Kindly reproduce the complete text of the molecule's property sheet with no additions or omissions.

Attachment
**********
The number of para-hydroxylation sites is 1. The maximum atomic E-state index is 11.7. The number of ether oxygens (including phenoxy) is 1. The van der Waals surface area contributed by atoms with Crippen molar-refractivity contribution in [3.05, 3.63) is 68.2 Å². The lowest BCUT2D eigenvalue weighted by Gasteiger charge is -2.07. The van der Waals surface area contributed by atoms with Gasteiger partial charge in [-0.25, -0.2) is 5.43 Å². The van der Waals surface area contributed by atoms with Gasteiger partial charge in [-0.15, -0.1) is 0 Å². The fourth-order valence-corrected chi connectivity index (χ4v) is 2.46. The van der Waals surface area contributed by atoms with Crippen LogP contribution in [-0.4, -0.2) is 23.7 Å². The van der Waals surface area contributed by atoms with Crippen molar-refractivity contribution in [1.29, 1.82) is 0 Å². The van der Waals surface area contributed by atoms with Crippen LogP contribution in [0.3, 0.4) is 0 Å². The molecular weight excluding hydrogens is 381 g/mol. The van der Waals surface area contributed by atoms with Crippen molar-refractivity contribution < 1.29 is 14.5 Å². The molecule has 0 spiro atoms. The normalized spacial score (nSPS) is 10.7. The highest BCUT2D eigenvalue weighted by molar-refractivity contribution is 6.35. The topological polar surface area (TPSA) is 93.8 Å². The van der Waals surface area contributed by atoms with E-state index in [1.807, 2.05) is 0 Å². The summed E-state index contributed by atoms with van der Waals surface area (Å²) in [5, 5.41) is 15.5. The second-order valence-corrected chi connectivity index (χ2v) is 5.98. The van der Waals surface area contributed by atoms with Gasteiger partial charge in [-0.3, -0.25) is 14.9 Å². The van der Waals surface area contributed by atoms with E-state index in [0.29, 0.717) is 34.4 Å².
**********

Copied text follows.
The number of para-hydroxylation sites is 1. The maximum atomic E-state index is 11.7. The number of ether oxygens (including phenoxy) is 1. The van der Waals surface area contributed by atoms with Crippen molar-refractivity contribution in [3.05, 3.63) is 68.2 Å². The lowest BCUT2D eigenvalue weighted by Gasteiger charge is -2.07. The van der Waals surface area contributed by atoms with Gasteiger partial charge in [-0.25, -0.2) is 5.43 Å². The van der Waals surface area contributed by atoms with Gasteiger partial charge in [-0.15, -0.1) is 0 Å². The fourth-order valence-corrected chi connectivity index (χ4v) is 2.46. The van der Waals surface area contributed by atoms with Crippen LogP contribution in [-0.4, -0.2) is 23.7 Å². The van der Waals surface area contributed by atoms with Crippen molar-refractivity contribution in [1.29, 1.82) is 0 Å². The van der Waals surface area contributed by atoms with Crippen LogP contribution in [0.3, 0.4) is 0 Å². The molecular weight excluding hydrogens is 381 g/mol. The van der Waals surface area contributed by atoms with Crippen molar-refractivity contribution < 1.29 is 14.5 Å². The molecule has 0 spiro atoms. The normalized spacial score (nSPS) is 10.7. The highest BCUT2D eigenvalue weighted by molar-refractivity contribution is 6.35. The topological polar surface area (TPSA) is 93.8 Å². The van der Waals surface area contributed by atoms with E-state index in [1.807, 2.05) is 0 Å². The summed E-state index contributed by atoms with van der Waals surface area (Å²) in [5, 5.41) is 15.5. The second-order valence-corrected chi connectivity index (χ2v) is 5.98. The van der Waals surface area contributed by atoms with Gasteiger partial charge in [-0.3, -0.25) is 14.9 Å². The van der Waals surface area contributed by atoms with E-state index in [0.29, 0.717) is 34.4 Å².